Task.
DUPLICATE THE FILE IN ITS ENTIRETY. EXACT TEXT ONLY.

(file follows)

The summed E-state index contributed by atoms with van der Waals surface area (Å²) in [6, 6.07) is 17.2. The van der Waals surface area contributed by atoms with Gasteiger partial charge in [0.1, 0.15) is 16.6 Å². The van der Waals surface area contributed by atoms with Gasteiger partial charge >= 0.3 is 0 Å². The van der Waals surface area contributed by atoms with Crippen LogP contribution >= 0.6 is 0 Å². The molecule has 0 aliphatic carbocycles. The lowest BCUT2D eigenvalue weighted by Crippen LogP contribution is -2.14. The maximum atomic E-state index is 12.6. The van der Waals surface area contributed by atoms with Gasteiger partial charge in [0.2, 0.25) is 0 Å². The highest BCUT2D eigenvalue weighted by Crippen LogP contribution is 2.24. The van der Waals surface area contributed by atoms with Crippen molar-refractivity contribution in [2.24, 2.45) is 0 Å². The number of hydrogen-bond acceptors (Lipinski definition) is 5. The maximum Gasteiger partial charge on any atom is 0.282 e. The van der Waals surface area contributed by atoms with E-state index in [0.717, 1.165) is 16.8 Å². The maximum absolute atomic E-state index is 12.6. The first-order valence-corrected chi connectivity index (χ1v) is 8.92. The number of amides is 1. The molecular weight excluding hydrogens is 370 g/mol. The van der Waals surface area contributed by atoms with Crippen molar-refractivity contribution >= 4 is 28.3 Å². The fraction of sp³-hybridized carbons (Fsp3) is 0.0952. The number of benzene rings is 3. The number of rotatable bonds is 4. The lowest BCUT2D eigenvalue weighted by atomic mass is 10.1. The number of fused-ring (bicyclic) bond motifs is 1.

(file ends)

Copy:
The summed E-state index contributed by atoms with van der Waals surface area (Å²) in [6, 6.07) is 17.2. The van der Waals surface area contributed by atoms with Gasteiger partial charge in [0.1, 0.15) is 16.6 Å². The van der Waals surface area contributed by atoms with Gasteiger partial charge >= 0.3 is 0 Å². The van der Waals surface area contributed by atoms with Crippen LogP contribution >= 0.6 is 0 Å². The molecule has 0 aliphatic carbocycles. The lowest BCUT2D eigenvalue weighted by Crippen LogP contribution is -2.14. The maximum atomic E-state index is 12.6. The van der Waals surface area contributed by atoms with Gasteiger partial charge in [0.2, 0.25) is 0 Å². The highest BCUT2D eigenvalue weighted by Crippen LogP contribution is 2.24. The van der Waals surface area contributed by atoms with Crippen molar-refractivity contribution in [2.24, 2.45) is 0 Å². The number of hydrogen-bond acceptors (Lipinski definition) is 5. The maximum Gasteiger partial charge on any atom is 0.282 e. The van der Waals surface area contributed by atoms with E-state index in [0.717, 1.165) is 16.8 Å². The maximum absolute atomic E-state index is 12.6. The first-order valence-corrected chi connectivity index (χ1v) is 8.92. The number of amides is 1. The molecular weight excluding hydrogens is 370 g/mol. The van der Waals surface area contributed by atoms with Crippen molar-refractivity contribution >= 4 is 28.3 Å². The fraction of sp³-hybridized carbons (Fsp3) is 0.0952. The number of benzene rings is 3. The number of rotatable bonds is 4. The lowest BCUT2D eigenvalue weighted by atomic mass is 10.1. The number of fused-ring (bicyclic) bond motifs is 1.